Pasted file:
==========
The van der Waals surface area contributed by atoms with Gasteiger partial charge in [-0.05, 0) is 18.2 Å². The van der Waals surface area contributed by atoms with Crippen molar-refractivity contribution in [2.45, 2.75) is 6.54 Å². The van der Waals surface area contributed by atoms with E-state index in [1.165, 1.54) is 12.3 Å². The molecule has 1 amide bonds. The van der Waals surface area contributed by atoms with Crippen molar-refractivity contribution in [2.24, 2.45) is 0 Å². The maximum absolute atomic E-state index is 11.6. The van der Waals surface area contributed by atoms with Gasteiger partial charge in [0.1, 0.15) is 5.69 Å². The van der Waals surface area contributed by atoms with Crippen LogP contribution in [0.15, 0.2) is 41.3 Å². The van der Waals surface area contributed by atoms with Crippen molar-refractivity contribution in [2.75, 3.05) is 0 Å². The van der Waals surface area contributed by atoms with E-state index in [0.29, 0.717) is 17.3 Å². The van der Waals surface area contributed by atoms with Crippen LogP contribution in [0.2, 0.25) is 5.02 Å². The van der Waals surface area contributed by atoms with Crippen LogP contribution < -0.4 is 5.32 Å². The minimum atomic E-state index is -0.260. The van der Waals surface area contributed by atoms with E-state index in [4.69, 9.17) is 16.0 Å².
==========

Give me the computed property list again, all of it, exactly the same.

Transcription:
The van der Waals surface area contributed by atoms with Gasteiger partial charge in [-0.05, 0) is 18.2 Å². The van der Waals surface area contributed by atoms with Crippen molar-refractivity contribution in [2.45, 2.75) is 6.54 Å². The van der Waals surface area contributed by atoms with E-state index in [1.165, 1.54) is 12.3 Å². The molecule has 1 amide bonds. The van der Waals surface area contributed by atoms with Crippen molar-refractivity contribution in [2.24, 2.45) is 0 Å². The maximum absolute atomic E-state index is 11.6. The van der Waals surface area contributed by atoms with Gasteiger partial charge in [0.1, 0.15) is 5.69 Å². The van der Waals surface area contributed by atoms with Crippen LogP contribution in [0.15, 0.2) is 41.3 Å². The van der Waals surface area contributed by atoms with Crippen molar-refractivity contribution in [2.75, 3.05) is 0 Å². The van der Waals surface area contributed by atoms with E-state index in [0.29, 0.717) is 17.3 Å². The van der Waals surface area contributed by atoms with Crippen LogP contribution in [0.2, 0.25) is 5.02 Å². The van der Waals surface area contributed by atoms with Crippen LogP contribution < -0.4 is 5.32 Å². The minimum atomic E-state index is -0.260. The van der Waals surface area contributed by atoms with E-state index in [4.69, 9.17) is 16.0 Å².